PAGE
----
Massive 5-alarm Philadelphia fire prompts dozens of evacuations

PHILADELPHIA -- It took nearly 200 Philadelphia firefighters six hours of battling heavy flames and icy conditions to place a five-alarm fire under control, but not before it destroyed an apartment building and forced dozens of residents out onto the streets.

Firefighters were relegated to fighting the blaze from the outside amid fears that the building may collapse at any moment, and they doused the roof of the four-story apartment complex in hopes of quelling the flames.

It is believed the fire began on the fourth floor of the building on the 900 block of North 63rd Street around 2:15 a.m. Monday. Officials evacuated adjacent buildings due to the possibility of ongoing collapse, and flames caused the roof to cave in -- which did allow crews to fight the fire from above.

Two firefighters among the approximate 180 called to the scene suffered minor burns and were being treated at the scene.

No serious injuries were reported, but more than 50 residents were displaced by the fire. However, officials say they have not yet been able to confirm that everyone has made it out safely.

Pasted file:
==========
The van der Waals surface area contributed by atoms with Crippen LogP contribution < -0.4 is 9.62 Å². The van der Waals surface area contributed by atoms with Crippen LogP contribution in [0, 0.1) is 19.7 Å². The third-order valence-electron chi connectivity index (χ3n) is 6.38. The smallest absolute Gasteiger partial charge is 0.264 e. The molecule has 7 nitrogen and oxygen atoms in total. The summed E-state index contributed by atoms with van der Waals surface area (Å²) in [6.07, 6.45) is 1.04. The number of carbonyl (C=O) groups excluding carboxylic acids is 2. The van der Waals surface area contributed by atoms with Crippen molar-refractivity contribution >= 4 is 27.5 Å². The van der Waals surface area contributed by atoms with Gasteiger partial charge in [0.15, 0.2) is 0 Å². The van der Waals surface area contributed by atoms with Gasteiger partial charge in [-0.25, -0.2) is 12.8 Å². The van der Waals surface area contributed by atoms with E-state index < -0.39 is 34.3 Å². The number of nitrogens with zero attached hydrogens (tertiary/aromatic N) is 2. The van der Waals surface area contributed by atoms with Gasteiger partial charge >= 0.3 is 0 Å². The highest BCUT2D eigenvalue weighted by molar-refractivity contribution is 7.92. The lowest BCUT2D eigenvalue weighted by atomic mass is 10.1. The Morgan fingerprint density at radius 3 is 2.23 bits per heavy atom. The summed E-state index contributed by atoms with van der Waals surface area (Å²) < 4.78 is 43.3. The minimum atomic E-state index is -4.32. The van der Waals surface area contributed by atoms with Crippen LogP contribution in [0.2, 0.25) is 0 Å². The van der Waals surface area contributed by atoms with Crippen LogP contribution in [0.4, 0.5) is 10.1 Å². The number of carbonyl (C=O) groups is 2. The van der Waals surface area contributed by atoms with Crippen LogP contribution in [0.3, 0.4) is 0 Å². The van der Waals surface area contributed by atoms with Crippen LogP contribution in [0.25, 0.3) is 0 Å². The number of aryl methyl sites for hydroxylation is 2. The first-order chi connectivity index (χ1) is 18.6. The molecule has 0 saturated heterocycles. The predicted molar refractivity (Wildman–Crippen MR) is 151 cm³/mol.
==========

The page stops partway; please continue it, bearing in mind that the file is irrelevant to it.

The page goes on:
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Action Cam Video: Multi-alarm fire in Overbrook section of Philadelphia on December 10, 2018.

As firefighters worked for hours pouring water onto the multi-alarm fire, the roads surrounding the scene became an icy mess. With fire trucks, emergency vehicles and hoses scattered across the street and now iced-over roads, firefighters were having to maneuver around multiple obstacles while tackling the fierce flames.

Along with the fire personnel, including Philadelphia Fire Commissioner Adam Thiel, numerous agencies responded to the scene.

The fire was placed under control around 8:15 a.m.

"Five-alarm fires are fairly rare," Thiel said. "Our last 5-alarm fire was back in May, 21st and Lippincott, the vacant warehouse."

The American Red Cross is helping those displaced, while the Red Paw Relief is assisting the pets affected by the fire.

The Office of Emergency Management is keeping residents aware of the conditions, including road closures and detours. The Streets Department salted the icy roads to help firefighters.

Beyond the possibility of fire damage, neighbors on the block are also dealing with a power outage. There is no word on when the power will be restored.

A warming center has been opened for displaced residents at Commodore John Barry Elementary School located at 5900 Race Street.

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